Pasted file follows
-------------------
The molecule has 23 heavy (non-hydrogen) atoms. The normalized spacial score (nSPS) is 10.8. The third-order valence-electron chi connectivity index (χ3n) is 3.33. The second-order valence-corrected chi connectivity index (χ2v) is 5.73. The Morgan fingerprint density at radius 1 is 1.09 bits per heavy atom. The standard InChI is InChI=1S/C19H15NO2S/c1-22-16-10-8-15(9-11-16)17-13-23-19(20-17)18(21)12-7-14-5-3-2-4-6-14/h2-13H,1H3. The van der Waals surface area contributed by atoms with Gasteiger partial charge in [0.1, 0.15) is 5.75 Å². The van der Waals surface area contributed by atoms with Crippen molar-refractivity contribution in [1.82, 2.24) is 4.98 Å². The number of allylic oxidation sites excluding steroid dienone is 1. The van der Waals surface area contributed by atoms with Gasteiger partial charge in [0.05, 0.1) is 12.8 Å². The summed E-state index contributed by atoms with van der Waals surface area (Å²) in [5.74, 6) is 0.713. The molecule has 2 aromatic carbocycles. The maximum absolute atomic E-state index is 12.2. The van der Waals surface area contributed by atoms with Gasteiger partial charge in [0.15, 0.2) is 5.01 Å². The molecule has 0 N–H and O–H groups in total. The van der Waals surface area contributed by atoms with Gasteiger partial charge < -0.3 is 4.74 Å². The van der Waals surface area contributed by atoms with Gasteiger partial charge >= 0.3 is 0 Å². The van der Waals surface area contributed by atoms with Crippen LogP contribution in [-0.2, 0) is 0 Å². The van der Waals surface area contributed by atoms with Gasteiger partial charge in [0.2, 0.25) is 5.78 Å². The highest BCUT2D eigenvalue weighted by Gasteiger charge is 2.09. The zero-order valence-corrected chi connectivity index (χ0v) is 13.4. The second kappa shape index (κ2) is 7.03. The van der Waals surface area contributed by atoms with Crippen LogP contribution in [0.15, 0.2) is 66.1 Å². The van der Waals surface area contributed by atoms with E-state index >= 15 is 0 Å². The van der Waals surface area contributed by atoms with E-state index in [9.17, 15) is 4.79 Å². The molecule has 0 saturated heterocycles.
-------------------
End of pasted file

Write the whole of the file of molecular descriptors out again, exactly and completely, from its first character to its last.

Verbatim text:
The molecule has 23 heavy (non-hydrogen) atoms. The normalized spacial score (nSPS) is 10.8. The third-order valence-electron chi connectivity index (χ3n) is 3.33. The second-order valence-corrected chi connectivity index (χ2v) is 5.73. The Morgan fingerprint density at radius 1 is 1.09 bits per heavy atom. The standard InChI is InChI=1S/C19H15NO2S/c1-22-16-10-8-15(9-11-16)17-13-23-19(20-17)18(21)12-7-14-5-3-2-4-6-14/h2-13H,1H3. The van der Waals surface area contributed by atoms with Gasteiger partial charge in [0.1, 0.15) is 5.75 Å². The van der Waals surface area contributed by atoms with Crippen molar-refractivity contribution in [1.82, 2.24) is 4.98 Å². The number of allylic oxidation sites excluding steroid dienone is 1. The van der Waals surface area contributed by atoms with Gasteiger partial charge in [0.05, 0.1) is 12.8 Å². The summed E-state index contributed by atoms with van der Waals surface area (Å²) in [5.74, 6) is 0.713. The molecule has 2 aromatic carbocycles. The maximum absolute atomic E-state index is 12.2. The van der Waals surface area contributed by atoms with Gasteiger partial charge in [0.15, 0.2) is 5.01 Å². The molecule has 0 N–H and O–H groups in total. The van der Waals surface area contributed by atoms with Gasteiger partial charge < -0.3 is 4.74 Å². The van der Waals surface area contributed by atoms with Gasteiger partial charge >= 0.3 is 0 Å². The van der Waals surface area contributed by atoms with Crippen LogP contribution in [-0.2, 0) is 0 Å². The van der Waals surface area contributed by atoms with Gasteiger partial charge in [0.2, 0.25) is 5.78 Å². The highest BCUT2D eigenvalue weighted by Gasteiger charge is 2.09. The zero-order valence-corrected chi connectivity index (χ0v) is 13.4. The second kappa shape index (κ2) is 7.03. The van der Waals surface area contributed by atoms with Crippen LogP contribution in [0.15, 0.2) is 66.1 Å². The van der Waals surface area contributed by atoms with E-state index >= 15 is 0 Å². The van der Waals surface area contributed by atoms with E-state index in [9.17, 15) is 4.79 Å². The molecule has 0 saturated heterocycles.